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Forums > Active Threads > General Tractor Discussions > Operating and Attachments

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kubman
Join Date: Mar 2010
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2010-03-16          169291


Seems to me there are an exponential amount of attachments compared to the quantity of tractors out there.

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harvey
Join Date: Sep 2000
Posts: 1539 Moravia, NY
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2010-03-17          169294


Yup you are correct. Many are homemade for a specific need for local conditions, then made for others. Other regular 3ph stuff are copied, copied again and all are various degrees of quality.

Shop around.
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kubman
Join Date: Mar 2010
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2010-03-17          169297


wish I had the skills to make something, seems most people that have tractors do. What would be the best attachment I could get for my bucket? tooth bar, forks, ratchet rake, or thumb?
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kwschumm
Join Date: Feb 2003
Posts: 5764 NW Oregon
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2010-03-17          169298


That depends completely on what you need to do and how strong your bucket is. Bucket forks don't work well on light gauge buckets or with heavy loads (pushes the load too far out front which reduces lift capacity). Tooth bar improves digging but loaders aren't designed to dig so that never made much sense to me. Grapple is useful for handling slash but it can get in the way if you want move material. No idea what a ratchet rake is. My opinion is that a bucket should be used as a bucket (although lifting hooks and a tow receiver can be useful welded on). Anything else should be a different implement. ....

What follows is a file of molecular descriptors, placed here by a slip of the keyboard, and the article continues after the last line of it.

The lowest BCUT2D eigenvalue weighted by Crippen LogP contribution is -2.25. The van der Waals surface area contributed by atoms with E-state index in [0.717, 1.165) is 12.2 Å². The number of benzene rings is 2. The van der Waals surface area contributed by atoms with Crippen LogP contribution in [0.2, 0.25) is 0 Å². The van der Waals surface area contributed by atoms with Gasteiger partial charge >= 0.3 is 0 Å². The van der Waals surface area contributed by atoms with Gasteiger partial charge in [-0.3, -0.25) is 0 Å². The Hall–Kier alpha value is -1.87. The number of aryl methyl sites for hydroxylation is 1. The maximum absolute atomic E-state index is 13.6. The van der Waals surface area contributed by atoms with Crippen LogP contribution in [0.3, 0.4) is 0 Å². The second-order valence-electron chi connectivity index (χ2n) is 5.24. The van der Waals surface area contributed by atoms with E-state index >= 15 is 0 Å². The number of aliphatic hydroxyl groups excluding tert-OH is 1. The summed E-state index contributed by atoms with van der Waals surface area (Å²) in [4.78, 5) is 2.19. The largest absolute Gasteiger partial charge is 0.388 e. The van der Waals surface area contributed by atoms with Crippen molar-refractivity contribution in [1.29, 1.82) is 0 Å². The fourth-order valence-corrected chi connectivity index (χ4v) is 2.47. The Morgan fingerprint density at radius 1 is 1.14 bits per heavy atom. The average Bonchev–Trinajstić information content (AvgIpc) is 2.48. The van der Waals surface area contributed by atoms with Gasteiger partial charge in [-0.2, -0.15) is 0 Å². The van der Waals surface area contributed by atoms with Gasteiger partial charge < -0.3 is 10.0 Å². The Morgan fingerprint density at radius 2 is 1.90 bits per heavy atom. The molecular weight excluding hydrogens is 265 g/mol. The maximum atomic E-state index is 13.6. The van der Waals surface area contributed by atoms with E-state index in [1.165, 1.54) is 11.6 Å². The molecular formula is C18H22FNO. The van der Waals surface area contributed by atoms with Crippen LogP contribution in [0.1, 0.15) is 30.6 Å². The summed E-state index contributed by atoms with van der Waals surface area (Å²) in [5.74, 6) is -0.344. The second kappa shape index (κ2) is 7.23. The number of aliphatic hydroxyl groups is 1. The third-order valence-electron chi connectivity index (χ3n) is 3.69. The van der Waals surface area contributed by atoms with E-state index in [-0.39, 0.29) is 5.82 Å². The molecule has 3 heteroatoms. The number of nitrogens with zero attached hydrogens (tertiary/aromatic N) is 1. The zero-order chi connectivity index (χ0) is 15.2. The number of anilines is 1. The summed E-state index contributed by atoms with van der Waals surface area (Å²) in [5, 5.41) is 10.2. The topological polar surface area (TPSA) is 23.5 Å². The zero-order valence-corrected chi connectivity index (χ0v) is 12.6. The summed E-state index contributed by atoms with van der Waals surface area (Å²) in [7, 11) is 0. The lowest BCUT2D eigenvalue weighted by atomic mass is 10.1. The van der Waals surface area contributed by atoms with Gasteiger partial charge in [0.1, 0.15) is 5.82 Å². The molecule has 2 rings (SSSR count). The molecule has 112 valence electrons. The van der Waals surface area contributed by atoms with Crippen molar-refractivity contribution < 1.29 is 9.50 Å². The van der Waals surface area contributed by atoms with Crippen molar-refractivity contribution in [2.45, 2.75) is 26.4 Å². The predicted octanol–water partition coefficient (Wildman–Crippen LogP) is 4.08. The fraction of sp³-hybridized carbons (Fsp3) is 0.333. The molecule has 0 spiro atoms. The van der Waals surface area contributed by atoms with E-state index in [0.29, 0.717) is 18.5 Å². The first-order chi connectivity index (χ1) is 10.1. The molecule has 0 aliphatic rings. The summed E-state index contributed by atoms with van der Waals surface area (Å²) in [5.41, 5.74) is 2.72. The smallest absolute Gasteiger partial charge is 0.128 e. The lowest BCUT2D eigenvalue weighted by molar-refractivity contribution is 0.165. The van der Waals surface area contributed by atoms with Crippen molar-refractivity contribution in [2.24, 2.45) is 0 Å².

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kubman
Join Date: Mar 2010
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2010-03-17          169299


I really can't afford to have a bunch of attachments and I do not have a QA on my loader. I have read how handy QA's are but also read that you can lose some angle and lift capacity because it puts the attachment farther away from the loader pins, I think I am understanding that correctly. I have thought the same thing about the grapple getting in the way and doesn't gravity keep stuff in the bucket anyway?...Still thinking ....

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kwschumm
Join Date: Feb 2003
Posts: 5764 NW Oregon
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2010-03-17          169301


It's good to think on this stuff but if you think too long you'll be too old to put your newfound wisdom to use. If you think too short and have it all figured out reality will smack you in the forehead and humble your thoughts. The trick is to think just right.

A QA on a loader is WELL worth the money IMO. Otherwise all your decisions are based on "what can I do with my bucket" instead of "what is the right tool for the job". Bucket forks that only lift 400 lbs won't do you any good if you need to lift 600 lbs, and they will likely bend the bucket if you try.
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kubman
Join Date: Mar 2010
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2010-03-17          169302


Quote:
Originally Posted by kwschumm | view 169301
Otherwise all your decisions are based on "what can I do with my bucket" instead of "what is the right tool for the job". Bucket forks that only lift 400 lbs won't do you any good if you need to lift 600 lbs, and they will likely bend the bucket if you try.

This is what I was thinking originally when I asked about loader buddy. Seemed like there were so many things you could do WITH it. If I were to put forks on my tractor I think i would go the 3PH route as it has more lift capacity. I would not be loading semis but only moving stuff around, have dreams of palatalizing my firewood someday. And like I said earlier don't really want to have a grapple and for the reasons you stated plus the xtra cost
for MY usage can't be justified. Spring seems to be early this year and I am itching to get out there and get some seat time. I appreciate all the time people have spent trying to help me but I guess ultimately the decision is mine as I will be paying for it AND will have to live with it too. ....

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kwschumm
Join Date: Feb 2003
Posts: 5764 NW Oregon